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May 6, 2021

Greece cuts deal to ‘be sealed by next week’

Greek political leaders broadly agree on an austerity package demanded by the country’s lenders but have yet to decide on how to soften its impact on low-wage earners and pensioners, government officials and party leaders have said. Greece is under pressure to drum up the nearly EUR 12 billion in cuts for the next two years to appease its lenders, who have put the latest tranche of aid to avert a Greek bankruptcy on hold. The austerity package will be ready next week to be presented to the Troika, Greece’s finance minister Yannis Stournaras said. “There is political agreement on the package,” Stournaras said after leaders of the three parties in Greece’s ruling coalition huddled together to discuss the plan. “The package will be sealed next week and presented to the troika.” He played down the issues holding up the package as “minor, technical” but Samaras’s leftist and Socialist allies – both under pressure from voters to oppose a new round of austerity – were more cautious on the work left to finalise the package. Fotis Kouvelis, leader of the moderate Democratic Left party that campaigned on an anti-bailout but pro-euro platform, said he would reject any wholesale cuts to wages and pensions and that poor Greeks on already low salaries must be protected. Socialist leader Evangelos Venizelos said the party leaders would continue talks to ensure the cuts were “balanced and just” and did not “destroy the middle class”.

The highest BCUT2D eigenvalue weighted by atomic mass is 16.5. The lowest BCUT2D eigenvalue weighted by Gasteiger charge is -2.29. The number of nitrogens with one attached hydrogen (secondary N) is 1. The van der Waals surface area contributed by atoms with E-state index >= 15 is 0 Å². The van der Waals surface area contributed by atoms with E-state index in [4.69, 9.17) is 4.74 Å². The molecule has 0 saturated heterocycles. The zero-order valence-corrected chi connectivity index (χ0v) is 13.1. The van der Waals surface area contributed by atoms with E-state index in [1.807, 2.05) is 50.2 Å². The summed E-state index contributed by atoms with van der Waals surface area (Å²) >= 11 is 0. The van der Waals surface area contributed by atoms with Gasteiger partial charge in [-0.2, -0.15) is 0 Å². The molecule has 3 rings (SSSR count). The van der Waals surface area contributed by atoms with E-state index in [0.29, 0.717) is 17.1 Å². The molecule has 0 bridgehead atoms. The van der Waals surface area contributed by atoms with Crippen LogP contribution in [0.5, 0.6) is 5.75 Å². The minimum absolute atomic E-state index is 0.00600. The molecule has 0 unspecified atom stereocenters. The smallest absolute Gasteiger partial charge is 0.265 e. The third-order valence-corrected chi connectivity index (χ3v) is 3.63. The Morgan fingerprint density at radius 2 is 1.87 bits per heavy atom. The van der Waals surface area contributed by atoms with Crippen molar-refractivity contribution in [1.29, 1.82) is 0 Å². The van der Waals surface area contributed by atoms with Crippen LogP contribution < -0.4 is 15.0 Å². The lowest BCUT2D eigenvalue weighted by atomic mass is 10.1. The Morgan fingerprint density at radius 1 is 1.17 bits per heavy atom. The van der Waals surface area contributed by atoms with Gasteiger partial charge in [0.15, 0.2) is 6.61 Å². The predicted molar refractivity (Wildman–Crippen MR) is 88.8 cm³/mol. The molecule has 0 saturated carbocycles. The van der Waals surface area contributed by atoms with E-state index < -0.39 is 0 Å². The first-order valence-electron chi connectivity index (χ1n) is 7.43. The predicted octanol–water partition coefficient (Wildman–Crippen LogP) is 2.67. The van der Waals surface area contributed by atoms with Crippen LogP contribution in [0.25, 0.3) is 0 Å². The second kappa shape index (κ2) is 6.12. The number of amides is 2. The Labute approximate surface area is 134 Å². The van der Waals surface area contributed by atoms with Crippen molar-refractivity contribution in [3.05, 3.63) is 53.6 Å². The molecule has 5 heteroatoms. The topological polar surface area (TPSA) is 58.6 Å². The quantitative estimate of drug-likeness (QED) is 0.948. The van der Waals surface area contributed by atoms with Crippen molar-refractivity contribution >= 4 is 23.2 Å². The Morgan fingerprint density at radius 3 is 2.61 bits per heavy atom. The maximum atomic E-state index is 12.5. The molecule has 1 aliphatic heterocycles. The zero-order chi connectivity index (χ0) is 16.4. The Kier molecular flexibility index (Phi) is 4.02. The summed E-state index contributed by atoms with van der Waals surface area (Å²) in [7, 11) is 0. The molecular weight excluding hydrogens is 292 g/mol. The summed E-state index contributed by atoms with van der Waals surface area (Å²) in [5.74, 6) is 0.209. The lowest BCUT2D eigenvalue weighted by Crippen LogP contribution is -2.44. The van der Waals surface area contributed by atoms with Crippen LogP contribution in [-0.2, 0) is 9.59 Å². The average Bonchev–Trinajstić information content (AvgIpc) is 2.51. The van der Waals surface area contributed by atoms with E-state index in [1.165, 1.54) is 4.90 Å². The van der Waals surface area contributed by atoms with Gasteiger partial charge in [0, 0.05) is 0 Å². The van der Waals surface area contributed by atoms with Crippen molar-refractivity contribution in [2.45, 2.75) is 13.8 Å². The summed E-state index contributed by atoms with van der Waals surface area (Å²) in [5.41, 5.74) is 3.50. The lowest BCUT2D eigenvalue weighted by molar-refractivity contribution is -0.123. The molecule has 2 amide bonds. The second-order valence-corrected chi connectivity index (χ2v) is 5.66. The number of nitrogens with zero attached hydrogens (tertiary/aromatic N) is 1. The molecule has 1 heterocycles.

Merkel: ‘every day’ counts

German Chancellor Angela Merkel warned that “every day” counts in efforts by debt-wracked Greece to comply with its commitments and safeguard its eurozone membership. “In this context, every day counts now to really strengthen efforts and apply what has been promised,” Merkel told ARD public television when asked about how confident she was in Prime Minister Antonis Samaras. Merkel said that much confidence had been lost over the past two and a half years and reiterated the need to now wait for a progress report, due next month, by Greece’s international creditors. “Like others I have said to the Greek prime minister that there is still a lot to do,” she said.

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